When the individual states signed the Constitution to form the United States, they were individually sovereign. The founders based the constitution on a federalist system, where the states have the power, limiting the federal government to a few key tasks, such as national security.
This system allowed each individual state to create most of its own laws, including how the companies in their borders did business. However, business owners found it difficult to do business across state lines due to the differences in state laws. They needed a solution.
The Uniform Commercial Code
In 1892, a commission created standard commerce laws. The Uniform Law Commission, National Conference of Commissioners on Uniform State laws or American Law Institute, worked to create general guidelines that all states could adopt. These laws became the Uniform Commercial Code (UCC).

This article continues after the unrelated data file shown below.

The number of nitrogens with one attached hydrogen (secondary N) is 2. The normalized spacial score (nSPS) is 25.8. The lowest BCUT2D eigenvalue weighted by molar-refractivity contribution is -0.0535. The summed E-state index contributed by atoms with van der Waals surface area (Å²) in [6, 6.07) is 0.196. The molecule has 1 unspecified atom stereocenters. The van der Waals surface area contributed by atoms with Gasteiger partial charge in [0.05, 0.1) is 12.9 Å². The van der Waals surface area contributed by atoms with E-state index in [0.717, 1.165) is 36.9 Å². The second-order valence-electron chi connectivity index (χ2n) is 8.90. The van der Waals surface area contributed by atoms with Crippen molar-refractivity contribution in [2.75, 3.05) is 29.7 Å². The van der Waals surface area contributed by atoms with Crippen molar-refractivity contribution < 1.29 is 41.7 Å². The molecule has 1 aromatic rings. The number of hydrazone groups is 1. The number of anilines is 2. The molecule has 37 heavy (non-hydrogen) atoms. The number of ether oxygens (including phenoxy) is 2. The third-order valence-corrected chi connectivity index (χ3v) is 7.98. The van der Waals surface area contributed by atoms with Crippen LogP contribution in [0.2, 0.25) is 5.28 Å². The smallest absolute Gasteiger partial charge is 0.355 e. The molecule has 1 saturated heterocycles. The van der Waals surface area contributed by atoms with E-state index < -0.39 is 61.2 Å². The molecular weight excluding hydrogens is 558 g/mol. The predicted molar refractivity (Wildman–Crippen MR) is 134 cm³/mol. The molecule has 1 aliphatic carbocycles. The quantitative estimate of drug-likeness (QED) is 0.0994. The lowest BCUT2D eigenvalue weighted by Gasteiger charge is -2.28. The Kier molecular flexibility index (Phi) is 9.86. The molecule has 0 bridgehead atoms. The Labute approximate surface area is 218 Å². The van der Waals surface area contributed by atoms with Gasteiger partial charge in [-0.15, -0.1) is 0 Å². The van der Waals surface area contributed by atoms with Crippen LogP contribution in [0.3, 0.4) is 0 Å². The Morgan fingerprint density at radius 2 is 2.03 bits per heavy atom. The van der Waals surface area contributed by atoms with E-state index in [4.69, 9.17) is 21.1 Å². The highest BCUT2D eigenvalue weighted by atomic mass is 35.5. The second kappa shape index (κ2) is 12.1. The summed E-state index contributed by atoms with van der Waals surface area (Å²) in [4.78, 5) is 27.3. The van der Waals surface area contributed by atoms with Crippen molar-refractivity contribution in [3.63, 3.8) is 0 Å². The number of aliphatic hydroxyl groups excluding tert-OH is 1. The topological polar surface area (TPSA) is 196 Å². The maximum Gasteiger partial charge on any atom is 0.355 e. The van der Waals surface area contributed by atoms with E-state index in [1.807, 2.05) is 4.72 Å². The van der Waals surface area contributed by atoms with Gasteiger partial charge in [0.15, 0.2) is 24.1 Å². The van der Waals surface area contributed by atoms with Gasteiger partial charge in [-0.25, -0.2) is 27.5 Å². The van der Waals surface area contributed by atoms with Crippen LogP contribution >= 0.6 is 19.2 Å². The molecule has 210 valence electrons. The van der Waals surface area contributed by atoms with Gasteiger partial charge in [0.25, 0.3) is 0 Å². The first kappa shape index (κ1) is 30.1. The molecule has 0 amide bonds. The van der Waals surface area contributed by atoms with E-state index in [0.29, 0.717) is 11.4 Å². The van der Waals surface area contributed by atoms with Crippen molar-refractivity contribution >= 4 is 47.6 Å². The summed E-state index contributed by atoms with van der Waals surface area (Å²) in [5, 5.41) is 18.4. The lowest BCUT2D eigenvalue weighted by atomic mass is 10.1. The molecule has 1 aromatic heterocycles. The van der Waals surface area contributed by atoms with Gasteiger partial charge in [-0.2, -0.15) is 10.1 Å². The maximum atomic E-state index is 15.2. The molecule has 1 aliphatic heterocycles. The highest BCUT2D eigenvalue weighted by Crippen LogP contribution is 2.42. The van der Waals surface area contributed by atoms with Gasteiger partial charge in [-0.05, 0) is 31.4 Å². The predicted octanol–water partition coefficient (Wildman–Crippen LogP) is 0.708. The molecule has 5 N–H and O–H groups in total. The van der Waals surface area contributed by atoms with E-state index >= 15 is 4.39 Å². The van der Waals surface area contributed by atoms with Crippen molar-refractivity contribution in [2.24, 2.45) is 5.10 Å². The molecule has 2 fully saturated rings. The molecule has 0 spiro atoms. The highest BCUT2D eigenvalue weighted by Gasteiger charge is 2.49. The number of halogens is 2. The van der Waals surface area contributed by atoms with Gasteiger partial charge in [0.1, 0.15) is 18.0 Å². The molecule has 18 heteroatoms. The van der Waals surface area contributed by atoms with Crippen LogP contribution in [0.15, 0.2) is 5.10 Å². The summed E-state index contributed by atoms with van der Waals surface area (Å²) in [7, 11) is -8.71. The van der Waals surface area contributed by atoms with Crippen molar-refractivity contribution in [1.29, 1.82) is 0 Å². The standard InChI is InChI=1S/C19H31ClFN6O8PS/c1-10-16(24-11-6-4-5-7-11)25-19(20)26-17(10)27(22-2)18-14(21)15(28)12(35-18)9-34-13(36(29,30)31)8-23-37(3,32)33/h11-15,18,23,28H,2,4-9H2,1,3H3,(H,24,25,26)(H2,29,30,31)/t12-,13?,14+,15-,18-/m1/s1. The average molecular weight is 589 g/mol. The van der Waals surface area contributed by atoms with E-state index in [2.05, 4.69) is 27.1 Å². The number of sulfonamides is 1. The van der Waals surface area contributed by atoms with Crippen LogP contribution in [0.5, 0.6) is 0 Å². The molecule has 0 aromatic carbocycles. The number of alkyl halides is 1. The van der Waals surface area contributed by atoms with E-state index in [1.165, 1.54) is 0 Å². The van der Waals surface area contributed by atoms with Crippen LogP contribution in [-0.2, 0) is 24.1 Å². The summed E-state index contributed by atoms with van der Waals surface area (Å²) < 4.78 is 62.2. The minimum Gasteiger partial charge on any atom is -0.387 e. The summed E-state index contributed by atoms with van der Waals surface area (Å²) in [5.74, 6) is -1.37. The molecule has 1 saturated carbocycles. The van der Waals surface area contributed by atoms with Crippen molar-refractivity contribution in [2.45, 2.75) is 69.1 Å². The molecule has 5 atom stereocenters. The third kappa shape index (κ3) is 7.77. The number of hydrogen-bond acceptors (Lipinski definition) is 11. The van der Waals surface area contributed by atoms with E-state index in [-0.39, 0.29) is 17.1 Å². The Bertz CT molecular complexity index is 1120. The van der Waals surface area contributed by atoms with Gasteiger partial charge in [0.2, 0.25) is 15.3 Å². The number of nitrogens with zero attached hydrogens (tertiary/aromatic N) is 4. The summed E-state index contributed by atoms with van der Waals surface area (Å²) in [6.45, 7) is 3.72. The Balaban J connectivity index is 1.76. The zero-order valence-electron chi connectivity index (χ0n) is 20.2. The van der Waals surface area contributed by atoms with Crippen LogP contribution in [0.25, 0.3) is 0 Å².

Each state had the option to adopt these codes into law after they received the UCC in 1951, and all but Louisiana did. In fact, Louisiana adopted the majority of these laws, except for parts of Article 2. In addition, California made some changes and exceptions before its adoption of the code.
The UCC’s purpose
The purpose of the UCC is to govern all financial and business transactions, particularly interstate transactions. It provides contract terms and guidelines that protect all the parties to the contract. The nine articles govern banking and loan processes. The articles also regulate personal property sales, equipment leasing and loan processing.
The Uniform Commercial Code is a set of laws that were not passed by Congress, which is the only federal government body allowed to create laws. Due to its frequent revisions, consider staying up to date on the UCC and learning how it can impact your business and transactions.